The EU Diplomacy in North Korea promotes peace or war?

Flag of North Korea or Democratic People’s Republic of Korea (DPRK)

Flag of North Korea or Democratic People’s Republic of Korea (DPRK)

It was last Friday that the seven EU embassies located in Pyongyang received a formal warning by the North Korean regime to evacuate the premises and leave the country as soon as possible. As it was explicitly stated by the world’s most obscure totalitarian regime, the local authorities could not guarantee their safety after the 10th of April. The European diplomats, however, are said not to have any intention of abandoning the ship whatsoever. Is it because the EU has sent its most brave and fierce diplomats in that remote communist capital of Asia? We‘ll see about that.

North Korea in time

Let’s take things from the beginning. North Korea or Democratic People’s Republic of Korea (DPRK) was split from the South Korea in 1945 during World War II. DPRK was occupied by the former Soviet Union and the South of the peninsula by the USA. A few years later, in 1950, a three year war between the two countries broke out, with the South being supported by the United Nations and the North by China and the Soviet Union. Later on in 1991 both countries became members of the United Nations. The small country of 25 million inhabitants, that was brought up with hard core Stalinistic ideals by its first leader Kim ll-sung, is today the 4th biggest military power in the world with 1.21 million active duty army. Keeping always a provocative stance against Seoul and the US Pyongyang reached very close to war with the USA in 1994. The country has been early involved in nuclear energy and in 2009 declared that it developed a nuclear weapon. The International Atomic Energy Agency (IAEA) and Intelligence services confirmed the potential of DPRK to fabricate nuclear weapons.

Albeit provocative, Kim Jong-il was engaging in negotiations and discussions over the country’s nuclear programme. A good example is the closure of the Yongbyon reactor in 2007. However, in December 2011 Kim Jong-il died and so did the engaging approach of the country with the rest of the world. Right after his death, it was his 30 year old son, Kim Jong-un, who came to replace him as the ruler of DPRK. At first, the world thought that that young boy, who had received European education, would be a hope for a new era in the relationships of the country’s totalitarian regime with the rest of the world. Apparently, all those great expectations were confined to a basketball game that the young dictator watched in Pyongyang with the eccentric American basketball star, Dennis Rodman, a couple of months ago.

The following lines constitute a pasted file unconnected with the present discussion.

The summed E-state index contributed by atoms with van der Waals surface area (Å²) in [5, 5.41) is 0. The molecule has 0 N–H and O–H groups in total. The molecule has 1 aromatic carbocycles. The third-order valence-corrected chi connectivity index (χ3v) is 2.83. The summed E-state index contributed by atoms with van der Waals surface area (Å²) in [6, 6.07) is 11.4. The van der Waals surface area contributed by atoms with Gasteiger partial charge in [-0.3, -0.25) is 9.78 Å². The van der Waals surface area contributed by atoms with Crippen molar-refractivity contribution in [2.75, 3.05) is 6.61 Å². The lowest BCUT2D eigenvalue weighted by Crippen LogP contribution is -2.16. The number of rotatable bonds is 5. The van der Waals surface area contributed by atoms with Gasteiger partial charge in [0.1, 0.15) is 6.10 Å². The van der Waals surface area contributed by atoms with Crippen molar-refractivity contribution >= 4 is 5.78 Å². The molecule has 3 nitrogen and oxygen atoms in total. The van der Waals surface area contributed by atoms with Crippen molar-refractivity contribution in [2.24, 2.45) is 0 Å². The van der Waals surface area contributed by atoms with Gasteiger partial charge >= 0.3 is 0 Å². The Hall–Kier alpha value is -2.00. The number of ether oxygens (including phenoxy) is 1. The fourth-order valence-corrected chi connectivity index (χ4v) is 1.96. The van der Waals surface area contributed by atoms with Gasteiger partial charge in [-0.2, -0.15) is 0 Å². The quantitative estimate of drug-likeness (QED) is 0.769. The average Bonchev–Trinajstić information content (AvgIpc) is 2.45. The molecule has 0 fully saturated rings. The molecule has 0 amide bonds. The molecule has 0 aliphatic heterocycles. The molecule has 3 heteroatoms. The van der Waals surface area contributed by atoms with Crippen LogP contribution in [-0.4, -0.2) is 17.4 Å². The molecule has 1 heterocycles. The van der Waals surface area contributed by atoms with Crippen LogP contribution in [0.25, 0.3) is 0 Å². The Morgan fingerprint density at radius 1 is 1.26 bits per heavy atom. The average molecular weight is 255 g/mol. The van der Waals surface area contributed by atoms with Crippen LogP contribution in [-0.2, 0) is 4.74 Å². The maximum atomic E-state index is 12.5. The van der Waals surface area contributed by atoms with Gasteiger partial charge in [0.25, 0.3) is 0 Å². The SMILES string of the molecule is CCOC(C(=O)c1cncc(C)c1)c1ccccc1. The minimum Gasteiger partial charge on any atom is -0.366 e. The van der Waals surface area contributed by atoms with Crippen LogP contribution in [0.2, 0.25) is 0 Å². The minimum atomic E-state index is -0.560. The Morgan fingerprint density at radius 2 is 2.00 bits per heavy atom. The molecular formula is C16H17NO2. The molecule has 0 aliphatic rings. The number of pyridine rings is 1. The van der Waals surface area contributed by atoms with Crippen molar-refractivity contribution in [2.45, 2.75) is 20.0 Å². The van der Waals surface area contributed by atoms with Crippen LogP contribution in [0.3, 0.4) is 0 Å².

North Korea in a state of war

Let’s now follow the current escalation of the crisis in the Korean peninsula. In December 2012 the communist regime of the Korean country launched a nuclear missile and last February it conducted a new nuclear test. All this at a time where Kim Jong-un is said to resume the operations of the Yongbyon nuclear reactor and claim the undisputed right of the country for “nuclear” power. The situation came out of control when according to South Korea’s Yonhap news agency Mr Kim talking to defense industry workers on the 17th of March said the following: “Once the war breaks out, we have to destroy the enemies’ key military locations and government institutions with a quick and sudden strike; We must absolutely guarantee the quality of our artillery and shells to ensure a rapid pre-emptive attack on our enemies”. Moreover, North Korea’s Foreign Ministry, as quoted by China’s media Xinhua, stated the following: “The current question is not whether, but when a war would break out on the peninsula because of the increasing threat from the United States”. What is more, the spike of the tensions came when Yonhap news agency reported that Pyongyang loaded two mid-range Musudan missiles on mobile launchers and hid them below the ground in the east coast of the country.